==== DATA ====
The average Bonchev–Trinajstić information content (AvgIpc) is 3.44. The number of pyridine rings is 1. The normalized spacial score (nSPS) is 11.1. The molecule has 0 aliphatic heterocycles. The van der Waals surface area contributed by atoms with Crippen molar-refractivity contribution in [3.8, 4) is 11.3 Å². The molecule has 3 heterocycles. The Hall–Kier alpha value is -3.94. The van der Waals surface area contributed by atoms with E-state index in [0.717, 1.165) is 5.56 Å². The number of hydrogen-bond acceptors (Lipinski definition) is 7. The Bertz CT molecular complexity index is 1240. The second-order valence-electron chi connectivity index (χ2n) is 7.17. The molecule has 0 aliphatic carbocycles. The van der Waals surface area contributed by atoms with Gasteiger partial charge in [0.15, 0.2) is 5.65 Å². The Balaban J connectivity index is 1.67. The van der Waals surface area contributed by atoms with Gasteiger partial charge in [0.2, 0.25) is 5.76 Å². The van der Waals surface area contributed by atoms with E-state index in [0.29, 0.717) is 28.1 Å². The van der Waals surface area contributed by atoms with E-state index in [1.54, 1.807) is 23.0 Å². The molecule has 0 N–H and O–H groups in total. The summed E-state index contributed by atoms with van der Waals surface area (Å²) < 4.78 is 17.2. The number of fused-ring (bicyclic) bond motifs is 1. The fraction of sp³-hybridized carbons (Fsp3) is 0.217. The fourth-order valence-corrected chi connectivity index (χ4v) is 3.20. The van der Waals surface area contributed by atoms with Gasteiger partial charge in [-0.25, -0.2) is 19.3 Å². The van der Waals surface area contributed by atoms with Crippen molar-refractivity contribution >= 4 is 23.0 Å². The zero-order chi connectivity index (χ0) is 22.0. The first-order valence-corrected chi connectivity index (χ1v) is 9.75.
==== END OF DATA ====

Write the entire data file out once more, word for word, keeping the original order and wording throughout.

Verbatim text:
The average Bonchev–Trinajstić information content (AvgIpc) is 3.44. The number of pyridine rings is 1. The normalized spacial score (nSPS) is 11.1. The molecule has 0 aliphatic heterocycles. The van der Waals surface area contributed by atoms with Crippen molar-refractivity contribution in [3.8, 4) is 11.3 Å². The molecule has 3 heterocycles. The Hall–Kier alpha value is -3.94. The van der Waals surface area contributed by atoms with E-state index in [0.717, 1.165) is 5.56 Å². The number of hydrogen-bond acceptors (Lipinski definition) is 7. The Bertz CT molecular complexity index is 1240. The second-order valence-electron chi connectivity index (χ2n) is 7.17. The molecule has 0 aliphatic carbocycles. The van der Waals surface area contributed by atoms with Gasteiger partial charge in [0.15, 0.2) is 5.65 Å². The Balaban J connectivity index is 1.67. The van der Waals surface area contributed by atoms with Gasteiger partial charge in [0.2, 0.25) is 5.76 Å². The van der Waals surface area contributed by atoms with E-state index in [0.29, 0.717) is 28.1 Å². The van der Waals surface area contributed by atoms with E-state index in [1.54, 1.807) is 23.0 Å². The molecule has 0 N–H and O–H groups in total. The summed E-state index contributed by atoms with van der Waals surface area (Å²) < 4.78 is 17.2. The number of fused-ring (bicyclic) bond motifs is 1. The fraction of sp³-hybridized carbons (Fsp3) is 0.217. The fourth-order valence-corrected chi connectivity index (χ4v) is 3.20. The van der Waals surface area contributed by atoms with Gasteiger partial charge in [-0.25, -0.2) is 19.3 Å². The van der Waals surface area contributed by atoms with Crippen molar-refractivity contribution >= 4 is 23.0 Å². The zero-order chi connectivity index (χ0) is 22.0. The first-order valence-corrected chi connectivity index (χ1v) is 9.75.